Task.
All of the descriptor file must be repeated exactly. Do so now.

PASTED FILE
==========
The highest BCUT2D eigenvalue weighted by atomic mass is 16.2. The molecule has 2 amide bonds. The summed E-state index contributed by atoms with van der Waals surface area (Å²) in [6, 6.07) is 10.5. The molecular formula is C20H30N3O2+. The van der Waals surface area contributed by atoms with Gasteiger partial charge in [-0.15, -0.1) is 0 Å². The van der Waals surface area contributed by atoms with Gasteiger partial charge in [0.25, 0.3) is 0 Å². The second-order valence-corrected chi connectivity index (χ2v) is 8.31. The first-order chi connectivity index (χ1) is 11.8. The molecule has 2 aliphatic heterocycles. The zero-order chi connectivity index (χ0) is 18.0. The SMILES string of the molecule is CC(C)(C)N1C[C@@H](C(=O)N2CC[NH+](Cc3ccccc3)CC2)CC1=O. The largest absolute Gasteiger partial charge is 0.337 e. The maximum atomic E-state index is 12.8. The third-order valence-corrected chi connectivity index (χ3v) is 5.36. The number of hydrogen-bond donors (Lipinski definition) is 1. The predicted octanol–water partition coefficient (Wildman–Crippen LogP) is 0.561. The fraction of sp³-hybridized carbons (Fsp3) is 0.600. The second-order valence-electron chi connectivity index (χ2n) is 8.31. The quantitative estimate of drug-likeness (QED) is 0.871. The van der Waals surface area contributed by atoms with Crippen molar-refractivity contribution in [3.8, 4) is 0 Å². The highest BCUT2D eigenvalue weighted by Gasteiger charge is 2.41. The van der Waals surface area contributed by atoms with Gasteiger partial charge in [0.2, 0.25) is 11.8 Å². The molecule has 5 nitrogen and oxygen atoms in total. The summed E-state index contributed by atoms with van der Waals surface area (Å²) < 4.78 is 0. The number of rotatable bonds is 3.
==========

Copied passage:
The highest BCUT2D eigenvalue weighted by atomic mass is 16.2. The molecule has 2 amide bonds. The summed E-state index contributed by atoms with van der Waals surface area (Å²) in [6, 6.07) is 10.5. The molecular formula is C20H30N3O2+. The van der Waals surface area contributed by atoms with Gasteiger partial charge in [-0.15, -0.1) is 0 Å². The van der Waals surface area contributed by atoms with Gasteiger partial charge in [0.25, 0.3) is 0 Å². The second-order valence-corrected chi connectivity index (χ2v) is 8.31. The first-order chi connectivity index (χ1) is 11.8. The molecule has 2 aliphatic heterocycles. The zero-order chi connectivity index (χ0) is 18.0. The SMILES string of the molecule is CC(C)(C)N1C[C@@H](C(=O)N2CC[NH+](Cc3ccccc3)CC2)CC1=O. The largest absolute Gasteiger partial charge is 0.337 e. The maximum atomic E-state index is 12.8. The third-order valence-corrected chi connectivity index (χ3v) is 5.36. The number of hydrogen-bond donors (Lipinski definition) is 1. The predicted octanol–water partition coefficient (Wildman–Crippen LogP) is 0.561. The fraction of sp³-hybridized carbons (Fsp3) is 0.600. The second-order valence-electron chi connectivity index (χ2n) is 8.31. The quantitative estimate of drug-likeness (QED) is 0.871. The van der Waals surface area contributed by atoms with Crippen molar-refractivity contribution in [3.8, 4) is 0 Å². The highest BCUT2D eigenvalue weighted by Gasteiger charge is 2.41. The van der Waals surface area contributed by atoms with Gasteiger partial charge in [0.2, 0.25) is 11.8 Å². The molecule has 5 nitrogen and oxygen atoms in total. The summed E-state index contributed by atoms with van der Waals surface area (Å²) < 4.78 is 0. The number of rotatable bonds is 3.